OK, so I'm making a battle plan for planting the potatoes. I write up this sort of thing because I can't get at the farm right now and I want to do something!
- Cut the seed potatoes if they need cutting. Do this the night before, to allow the cut edges to dry.
- Buy 36 feet of 4 foot wide weed barrier.
- Buy enough insect netting to cover 36 feet by roughly 8 feet.
- Buy three bags of...uh...whatever the brand name of my preferred compost is.
- Make sure I have a box of my preferred brand of dry organic fertilizer.
I pause here to note that this infrastructure will quite likely cost more than the resulting potatoes will be worth.
This is alleviated by the fact that the weed barrier can, judging from my past weed barrier experiments, probably be reused for five years or more. (The warranty should tell me how long I can use it, but the warranty requires me to cover it with mulch, and, no.) I'm hoping that leaving it out to freeze will kill any disease that might pass from year to year; if research tells me that it won't, I have other uses for the weed barrier, though that does hamper this as an ongoing technique.
I don't yet know how long the insect barrier can be reused, but I also don't know if I'll need it or not in future years, so it might be a one-time experimental expense. It's not really insect barrier in this application, but cat barrier.
Anyway, this time I just want to see if I can create a "patient garden" method for growing potatoes without having all that loose soil to weed. Later, I'll focus more on making it a cost-effective method.
OK, moving on. Keep in mind that all the extra work is intended to prevent weeds once, rather than fight them all year.
- Lift one side of the existing weed barrier on a continuous strip of six beds. Fold the barrier to one side of the bed, exposing the planting soil.
- Ground-staple one side of the four-foot weed barrier to the other side of the beds, and one side of the insect netting over that. Fold that back so that the bed is still exposed.
- Yank any stray weeds in the six beds.
- Sprinkle fertilizer over the beds. One source says that since I grew beans in those beds last year, I should go lightish on the fertilizer.
- Spread the compost over the beds.
- Broadfork two beds.
- Attack the two beds with a hand fork to mix in the fertilizer and compost a little better, especially in the center.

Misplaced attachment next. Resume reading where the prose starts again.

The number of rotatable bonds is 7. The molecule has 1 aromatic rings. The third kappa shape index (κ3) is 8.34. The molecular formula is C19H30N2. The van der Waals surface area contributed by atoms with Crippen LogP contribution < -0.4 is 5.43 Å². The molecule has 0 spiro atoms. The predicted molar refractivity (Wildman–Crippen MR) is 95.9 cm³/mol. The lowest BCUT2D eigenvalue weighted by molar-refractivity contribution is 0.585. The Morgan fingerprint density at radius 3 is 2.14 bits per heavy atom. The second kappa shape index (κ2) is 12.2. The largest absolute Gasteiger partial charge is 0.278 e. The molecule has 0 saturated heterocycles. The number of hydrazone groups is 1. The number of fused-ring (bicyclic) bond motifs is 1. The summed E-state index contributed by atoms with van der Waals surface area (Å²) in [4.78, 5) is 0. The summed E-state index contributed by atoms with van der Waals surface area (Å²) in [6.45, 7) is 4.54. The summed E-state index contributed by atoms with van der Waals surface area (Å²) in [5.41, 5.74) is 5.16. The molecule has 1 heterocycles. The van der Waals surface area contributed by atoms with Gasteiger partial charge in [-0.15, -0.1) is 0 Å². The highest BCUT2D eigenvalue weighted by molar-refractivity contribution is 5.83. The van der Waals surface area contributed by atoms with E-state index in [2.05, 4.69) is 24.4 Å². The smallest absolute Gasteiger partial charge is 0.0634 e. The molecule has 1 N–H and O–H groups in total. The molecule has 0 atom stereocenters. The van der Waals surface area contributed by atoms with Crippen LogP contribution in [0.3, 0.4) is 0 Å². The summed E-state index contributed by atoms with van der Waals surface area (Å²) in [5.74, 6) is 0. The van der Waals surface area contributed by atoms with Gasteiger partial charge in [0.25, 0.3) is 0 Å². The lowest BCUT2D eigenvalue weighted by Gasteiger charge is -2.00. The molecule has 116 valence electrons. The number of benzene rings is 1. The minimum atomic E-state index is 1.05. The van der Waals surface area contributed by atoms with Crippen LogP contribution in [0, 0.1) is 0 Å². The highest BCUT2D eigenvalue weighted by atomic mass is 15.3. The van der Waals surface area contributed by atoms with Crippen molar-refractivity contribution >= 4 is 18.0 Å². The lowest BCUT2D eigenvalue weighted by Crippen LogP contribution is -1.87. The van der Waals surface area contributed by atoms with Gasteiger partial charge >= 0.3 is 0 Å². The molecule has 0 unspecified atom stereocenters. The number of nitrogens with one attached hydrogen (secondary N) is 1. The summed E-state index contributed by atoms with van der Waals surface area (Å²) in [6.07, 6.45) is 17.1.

- Dig a trench down the center of the two beds, 8 inches wide by 8 inches deep by 12 feet long, dumping the dirt to the two sides of the beds.
- Place the potatoes in the bottom of the trench at a 9 inch spacing.
- Cover the potatoes to a depth of four inches.
- Collapse. If the collapse involves staggering home and groaning on the couch, put the weed barrier back over the bed to keep the cats from using it as a litter box, and pull it back again when returning.
- Repeat the whole process from "broadfork" for the next two beds.
- Repeat the collapse.
- Repeat both again. Separating the work into two-bed sprints reduces the odds that I'll collapse prematurely and fail to plant anything.
- Yay! All six beds will be planted.
- Pull the four-foot weed barrier to its edge of the trench, and lightly staple it down here and there. It will be lumpy over the dumped dirt from the still-empty four inches of the trench.
- Do the same for the existing six-foot barrier on the other side. This will have so much excess that I may need to formally fold it and staple down the fold in a few places.
- Pull the insect netting over the whole thing and staple it down on the other side.
- Collapse for a very long time, with extensive use of ibuprofen.
A few weeks later, when the potato plants are above the trench, hill up:
- Fold all that insect barrier and weed barrier back again.
- Yank any weeds from the tench that are too big to bury when I fill it in.
- Fill in the trench and, if the potatoes are tall enough, hill up above it, leaving the little potato tops looking half-drowned.
- If research suggests that it's a good idea, scratch in a little more fertilizer.
- Pull the weed barrier up to the edge of the potato stems and lightly staple it down. This is the reason for the extra weed barrier width--it has to cover the hilled-up soil.
- Cover with insect barrier again.
At this point, in theory, almost all of the soil is covered with weed barrier, and the potatoes are growing away underneath.
A few weeks later, try to find a chance to do a second hilling. This may involve stealing soil from another bed.
Then just wait. It occurs to me that when it's time to harvest the potatoes, I can follow the traditional advice of leaving them to dry on the ground for a few hours, because I can once again pull the insect netting over them.
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